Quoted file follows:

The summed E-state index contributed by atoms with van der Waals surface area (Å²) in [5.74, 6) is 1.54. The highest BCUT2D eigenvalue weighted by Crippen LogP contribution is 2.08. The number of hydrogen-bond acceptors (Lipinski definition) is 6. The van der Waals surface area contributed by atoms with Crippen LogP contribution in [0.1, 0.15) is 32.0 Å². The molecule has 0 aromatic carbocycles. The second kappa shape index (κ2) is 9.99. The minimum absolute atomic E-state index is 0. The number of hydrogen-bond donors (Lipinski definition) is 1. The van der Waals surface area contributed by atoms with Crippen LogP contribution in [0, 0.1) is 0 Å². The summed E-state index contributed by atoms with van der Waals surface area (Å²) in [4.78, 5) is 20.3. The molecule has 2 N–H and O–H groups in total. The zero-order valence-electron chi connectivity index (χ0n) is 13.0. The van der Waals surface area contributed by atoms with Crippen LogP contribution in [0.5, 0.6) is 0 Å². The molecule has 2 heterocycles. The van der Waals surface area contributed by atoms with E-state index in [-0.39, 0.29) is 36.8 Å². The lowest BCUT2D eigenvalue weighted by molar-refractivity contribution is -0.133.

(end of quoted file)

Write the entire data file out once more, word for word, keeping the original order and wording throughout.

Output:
The summed E-state index contributed by atoms with van der Waals surface area (Å²) in [5.74, 6) is 1.54. The highest BCUT2D eigenvalue weighted by Crippen LogP contribution is 2.08. The number of hydrogen-bond acceptors (Lipinski definition) is 6. The van der Waals surface area contributed by atoms with Crippen LogP contribution in [0.1, 0.15) is 32.0 Å². The molecule has 0 aromatic carbocycles. The second kappa shape index (κ2) is 9.99. The minimum absolute atomic E-state index is 0. The number of hydrogen-bond donors (Lipinski definition) is 1. The van der Waals surface area contributed by atoms with Crippen LogP contribution in [0, 0.1) is 0 Å². The summed E-state index contributed by atoms with van der Waals surface area (Å²) in [4.78, 5) is 20.3. The molecule has 2 N–H and O–H groups in total. The zero-order valence-electron chi connectivity index (χ0n) is 13.0. The van der Waals surface area contributed by atoms with Crippen LogP contribution in [0.5, 0.6) is 0 Å². The molecule has 2 heterocycles. The van der Waals surface area contributed by atoms with E-state index in [-0.39, 0.29) is 36.8 Å². The lowest BCUT2D eigenvalue weighted by molar-refractivity contribution is -0.133.